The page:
The flooring of the downstairs and main floors was terrazzo (marble chips on concrete). The balcony and third floors had ice blue, fatigue proof carpet. Modern ‘theatrical lighting” was deployed throughout the store to add visual effects for promotional events. There were 28 fitting rooms. The second floor ladies’ apparel rooms were quite luxurious for the time, utilizing three-way adjustable full-length mirrors.
Mac described Penney’s unique method for identifying sale items: “Most marked down special event merchandise had a price ending in “88”, such as $5.88.” Just prior to opening day, Mr. Langford went to Hamilton National Bank to obtain a supply of shiny new coins (half dollars, quarters, dimes, nickels and, of course, pennies) to be used for making change.
The store employed an “auto call” xylophone chime system for paging key personnel. The number of chimes specified the person being summoned; for example, Mr. Langford’s call was one chime. Mac was amazed at the store’s massive labor force, employing between 64 and 106 workers, depending on the anticipated crowd.
Penney’s used the suction tube system prevalent in department stores of that era. If a sales clerk needed extra cash or a customer receipt, he or she put money or a sales slip into a tube, placed it in the suction pipe and sent it to the main cashier on the mezzanine level. The person at the other end would fill the request, put it back in a tube, insert it in the suction pipe and return it to the appropriate counter. The merchandise was then wrapped in brown paper, tied with a string and handed to the customer.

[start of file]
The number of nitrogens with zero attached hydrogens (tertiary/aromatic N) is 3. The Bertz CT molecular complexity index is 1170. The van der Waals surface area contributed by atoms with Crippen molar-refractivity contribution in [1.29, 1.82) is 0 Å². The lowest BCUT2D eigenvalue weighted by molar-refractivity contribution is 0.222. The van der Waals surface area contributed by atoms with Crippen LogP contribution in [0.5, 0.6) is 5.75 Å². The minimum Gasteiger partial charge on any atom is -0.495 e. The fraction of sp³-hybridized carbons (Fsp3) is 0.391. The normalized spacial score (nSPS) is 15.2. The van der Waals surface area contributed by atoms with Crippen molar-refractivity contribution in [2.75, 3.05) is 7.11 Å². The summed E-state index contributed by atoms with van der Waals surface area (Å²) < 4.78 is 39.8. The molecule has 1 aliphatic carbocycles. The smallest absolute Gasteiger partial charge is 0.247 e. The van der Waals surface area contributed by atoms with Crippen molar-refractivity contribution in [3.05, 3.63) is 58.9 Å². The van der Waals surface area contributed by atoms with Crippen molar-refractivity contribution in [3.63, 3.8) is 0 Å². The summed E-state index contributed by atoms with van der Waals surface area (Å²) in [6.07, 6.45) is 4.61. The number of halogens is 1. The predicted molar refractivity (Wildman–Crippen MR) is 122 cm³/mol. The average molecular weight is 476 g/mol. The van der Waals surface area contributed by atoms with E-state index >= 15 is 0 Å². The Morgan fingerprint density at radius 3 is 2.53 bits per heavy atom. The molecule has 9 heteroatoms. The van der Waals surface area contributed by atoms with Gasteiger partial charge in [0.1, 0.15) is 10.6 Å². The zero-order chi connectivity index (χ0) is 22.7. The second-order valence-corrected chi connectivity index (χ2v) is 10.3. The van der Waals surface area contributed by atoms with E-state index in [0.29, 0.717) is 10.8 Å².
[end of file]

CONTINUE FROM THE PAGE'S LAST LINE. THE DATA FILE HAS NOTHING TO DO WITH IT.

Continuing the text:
According to Mac, the store did something unheard of today: “Merchandise could be taken out of the store ‘on approval’ without paying for it.” He further commented: “Ladies back then wore corsets, and the foundation department had a professional corsetiere who could fit any female shape known to exist. “The store also had an alterations department with two large steam pressing machines, which could press men’s suits, felt hats, pants and ladies dresses after alterations while the customer waited.” Patrons could sit at their leather padded glove-fitting counter and have an expert fit them with just the right gloves.
Mac once served as an after-school roving store “detective,’” being on the lookout for shoplifters. His role was to stand on the mezzanine and report any suspicious persons to the store’s security person.
Mac recalled the occasion when Mr. Penney visited their home in Johnson City. The top executive was traveling with his valet from New York and wanted to stop by and visit his new store. Norris secured reservations for them at the John Sevier Hotel. Just two hours prior to their arrival, the New York office called and informed him that Mr. Penney wanted to stay at the Langford house. Norris met them at the train station, astutely tipped their baggage handler and escorted his important guests to his home. At Mr. Penney’s insistence, they ate breakfast promptly at seven the next morning, walked around the neighborhood at eight and were downtown ready to enter the new store punctually at nine.
During Norris Langford’s 21-year tenure as manager of Penney’s, he once served as director of the Johnson City Chamber of Commerce. After managing the new store for ten years, he was transferred in 1958 to another Penney’s store in Madisonville, Kentucky. Over time, the downtown area became a financial burden on the store’s operation. They moved to the Johnson City Mall on N. Roan Street in 1990.
Thanks to Mac and George Langford, we have been afforded a nostalgic look at a once bright spot in Johnson City’s business history.